Mary Tillman is still waiting for someone to be held accountable for the initial cover-up of the friendly-fire death of her son, NFL-star-turned-soldier Pat Tillman, four years ago in Afghanistan.
“Someone started this deception, and it didn’t start at the three-star level,” Tillman told TODAY’s Meredith Vieira Tuesday in New York.
Tillman has just published a book, "Boots on the Ground by Dusk: My Tribute to Pat Tillman," in which she reports that she believes that the cover-up after Pat Tillman’s death on April 22, 2004, reached to the highest levels of the Pentagon.
“... I believe Secretary of Defense Donald Rumsfeld knew Pat was killed by fratricide and permitted the cover-up,” she wrote. “It is not believable that a man known for his propensity to micromanage would not want to know what happened to his most high-profile soldier. I informed the committee that Pat received a personal letter from Rumsfeld shortly after he and his brother enlisted, commending him for his commitment to serve. Pat was obviously in Rumsfeld's consciousness."
The most famous soldier
Tillman left a multimillion-dollar contract with the NFL’s Arizona Cardinals to enlist in the Army after the Sept. 11 attacks. Posted to Afghanistan with his brother, Kevin, the second of Mary and Patrick Tillman’s three sons, he was the armed forces’ most famous soldier.
On the night he was killed, his commander was ordered to split his forces — a move he protested — and proceed to another position to have “boots on the ground by dusk.” The officer who issued the order later said he said “dawn,” and not “dusk.”
Tillman’s family was initially told he had died a hero, charging enemy troops after his unit was ambushed. He was awarded a Silver Star, given to the family by President Bush. Mary Tillman believes that the story was invented because there was a lot of bad news coming out of Iraq at the time and the Army did not want more bad news to hit the newspapers back home.
The story changes
“The Abu Ghraib prison scandal was breaking at that time. Things were in an uproar in Fallujah. There were more casualties in the month of April 2004,” Mary Tillman told Vieira. “It would just look bad to have their most high-profile soldier killed by their own troops.”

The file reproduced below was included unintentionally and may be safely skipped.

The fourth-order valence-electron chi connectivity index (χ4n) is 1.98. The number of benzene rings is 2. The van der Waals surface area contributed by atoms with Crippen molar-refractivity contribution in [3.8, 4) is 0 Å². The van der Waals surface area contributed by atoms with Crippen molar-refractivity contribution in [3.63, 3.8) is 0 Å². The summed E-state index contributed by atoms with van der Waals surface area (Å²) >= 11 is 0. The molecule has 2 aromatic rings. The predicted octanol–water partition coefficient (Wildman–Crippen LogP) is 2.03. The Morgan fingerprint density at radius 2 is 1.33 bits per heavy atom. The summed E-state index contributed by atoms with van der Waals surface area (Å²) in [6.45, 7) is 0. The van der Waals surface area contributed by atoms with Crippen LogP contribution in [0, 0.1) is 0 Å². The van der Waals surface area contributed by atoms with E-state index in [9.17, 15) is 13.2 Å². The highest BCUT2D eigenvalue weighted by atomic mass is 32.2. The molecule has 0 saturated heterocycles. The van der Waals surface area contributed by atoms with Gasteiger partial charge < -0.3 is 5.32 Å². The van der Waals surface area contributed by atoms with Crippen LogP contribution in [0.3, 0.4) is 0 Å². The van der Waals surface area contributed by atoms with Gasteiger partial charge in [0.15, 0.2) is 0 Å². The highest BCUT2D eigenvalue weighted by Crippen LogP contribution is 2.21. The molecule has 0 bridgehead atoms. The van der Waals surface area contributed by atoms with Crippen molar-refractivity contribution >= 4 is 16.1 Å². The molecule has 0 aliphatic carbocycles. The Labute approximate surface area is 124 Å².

But five weeks later, the Army reported that Tillman had actually died by friendly fire. Mary Tillman has spent the years since trying to cut through conflicting reports and misinformation to discover what really happened to her son.
She said the military finally saw that it had no choice but to tell the truth. The original autopsy report did not refer to any of her son’s distinguishing characteristics, she found; it even described a wedding ring that did not remotely fit the description of the one Pat Tillman wore.
“The coroner wouldn’t sign the autopsy,” she said. Also, the soldiers Pat Tillman served with were due to come home soon, and the Army realized that they would be asked about Tillman and would report what they all knew as soon as he died — that he had been killed by friendly fire. “They were in a position where they had to tell us, but I believe they wanted to cover it up.”
Mary Tillman dug into the many reports filed on the case and kept finding inconsistencies. Because there were so many false statements, there were times that she believed her son might have been murdered.
‘An act of gross negligence’
“I used the word ‘murder’ in the book several times, because of the way the information was presented to us,” she told Vieira. “That’s the sad part of telling lies. You see certain information, and when you string it all together it can point to a direction. But it may be the wrong direction. So, yeah, it entered our minds, and ... in fact, every person who has gone through the documents says it crosses their mind. But I don’t believe that anymore. I think it was an act of gross negligence.”
Tillman does not blame the soldiers involved in the incident, even though in the book she indicates that they did not follow the rules of engagement. She said they were young, and, never having been in that position herself, she finds it impossible to judge them.
“I think we have to let that go at this point,” she told Vieira. “I do think that there are people higher up who need to be held accountable.”
The Army insists it did not try to deceive anyone.
“They said it was missteps and errors. And I think there were some missteps and errors, but every protocol that was to be followed was ignored in Pat’s situation,” Tillman said. “In the Inspector General’s report, the first investigative officer was told by his JAG officer not to tell the medical examiner that Pat was killed by friendly fire, but the medical examiner and the coroner could tell by Pat’s wound pattern he was not killed by an AK-47, which is what the enemy carries.”
Tillman said she wrote the book because similar misinformation is still being passed on to the families of other soldiers killed in Iraq and Afghanistan.
“This is still happening,” she said. “The other thing that’s important is Pat’s death was a lie on the country, not just to our family.”